“And we cannot be honest unless we recognise that we have to live in the world etsi deus non daretur [even if there were no God]. And this is just what we do recognise – before God! God himself compels us to recognise it. So our coming of age leads us to a true recognition of our situation before God. God would have us know that we must live as men who manage our lives without him. The God who is with us is the God who forsakes us (Mark 15:34). The God who lets us live in the world without the working hypothesis of God is the God before whom we stand continually. Before God and with God we live without God. God lets himself be pushed out of the world on to the cross. He is weak and powerless in the world, and that is precisely the way, the only way, in which he is with us and helps us. Matt. 8.17 makes it quite clear that Christ helps us, not by virtue of his omnipotence, but by virtue of his weakness and suffering”.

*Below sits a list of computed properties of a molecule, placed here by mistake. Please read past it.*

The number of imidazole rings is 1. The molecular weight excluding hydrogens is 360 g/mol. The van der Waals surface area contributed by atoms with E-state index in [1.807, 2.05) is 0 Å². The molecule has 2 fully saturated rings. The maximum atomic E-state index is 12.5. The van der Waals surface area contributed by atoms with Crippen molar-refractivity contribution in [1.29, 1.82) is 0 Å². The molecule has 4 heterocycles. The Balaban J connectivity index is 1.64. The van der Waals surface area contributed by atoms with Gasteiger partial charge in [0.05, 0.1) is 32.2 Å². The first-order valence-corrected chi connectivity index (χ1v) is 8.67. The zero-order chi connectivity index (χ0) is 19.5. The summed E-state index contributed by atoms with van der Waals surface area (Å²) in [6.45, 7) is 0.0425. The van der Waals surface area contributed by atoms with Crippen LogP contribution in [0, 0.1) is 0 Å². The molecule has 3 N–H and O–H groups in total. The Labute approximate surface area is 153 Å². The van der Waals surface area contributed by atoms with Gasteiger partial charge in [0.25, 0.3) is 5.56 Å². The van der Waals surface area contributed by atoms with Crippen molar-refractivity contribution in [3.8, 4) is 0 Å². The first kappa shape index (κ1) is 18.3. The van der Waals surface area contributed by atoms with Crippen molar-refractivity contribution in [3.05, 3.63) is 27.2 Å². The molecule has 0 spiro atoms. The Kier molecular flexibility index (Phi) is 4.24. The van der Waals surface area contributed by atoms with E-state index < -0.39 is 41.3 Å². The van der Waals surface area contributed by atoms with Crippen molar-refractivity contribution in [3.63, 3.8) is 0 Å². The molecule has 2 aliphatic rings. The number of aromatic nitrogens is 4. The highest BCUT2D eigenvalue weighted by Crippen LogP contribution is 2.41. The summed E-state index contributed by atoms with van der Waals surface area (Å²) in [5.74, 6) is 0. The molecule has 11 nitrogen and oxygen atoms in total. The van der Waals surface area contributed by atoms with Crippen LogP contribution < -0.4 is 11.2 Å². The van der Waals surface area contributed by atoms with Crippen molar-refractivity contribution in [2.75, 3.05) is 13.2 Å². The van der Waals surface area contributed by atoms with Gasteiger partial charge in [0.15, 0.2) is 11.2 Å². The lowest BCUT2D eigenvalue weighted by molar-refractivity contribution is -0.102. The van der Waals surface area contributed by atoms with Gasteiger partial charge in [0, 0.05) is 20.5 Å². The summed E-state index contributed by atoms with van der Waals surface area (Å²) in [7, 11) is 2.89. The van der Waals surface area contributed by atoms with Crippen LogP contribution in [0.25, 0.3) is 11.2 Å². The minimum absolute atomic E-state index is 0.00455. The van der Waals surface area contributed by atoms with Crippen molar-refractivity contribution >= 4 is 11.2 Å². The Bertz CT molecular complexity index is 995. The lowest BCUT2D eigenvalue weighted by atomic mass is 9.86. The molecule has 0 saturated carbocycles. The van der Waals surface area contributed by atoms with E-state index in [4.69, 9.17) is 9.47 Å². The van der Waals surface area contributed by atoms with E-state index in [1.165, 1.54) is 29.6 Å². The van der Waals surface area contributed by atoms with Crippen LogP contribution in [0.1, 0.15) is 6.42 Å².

PS – Thanks Jack.

St. Benedict reading a bookBooks can be holy objects, and reading is a spiritual discipline. I thought I would here present some thoughts from the Christian ascetic and monastic tradition on books and reading.

1. Antony was so attentive at the reading of the Scripture lessons that nothing escaped him: he retained everything and so his memory served him in place of books. (Life of Antony)

2. The books read at vigils should have divine authority: the Old and New Testaments and explanations of them given by recognized and orthodox fathers. (Rule of St. Benedict)

3. During Lent, they should each receive a book from the library that they are to read straight through to the end. (Rule of St. Benedict)

4. On Sundays, all should devote themselves to reading, except those who are assigned to special duties. (Rule of St. Benedict)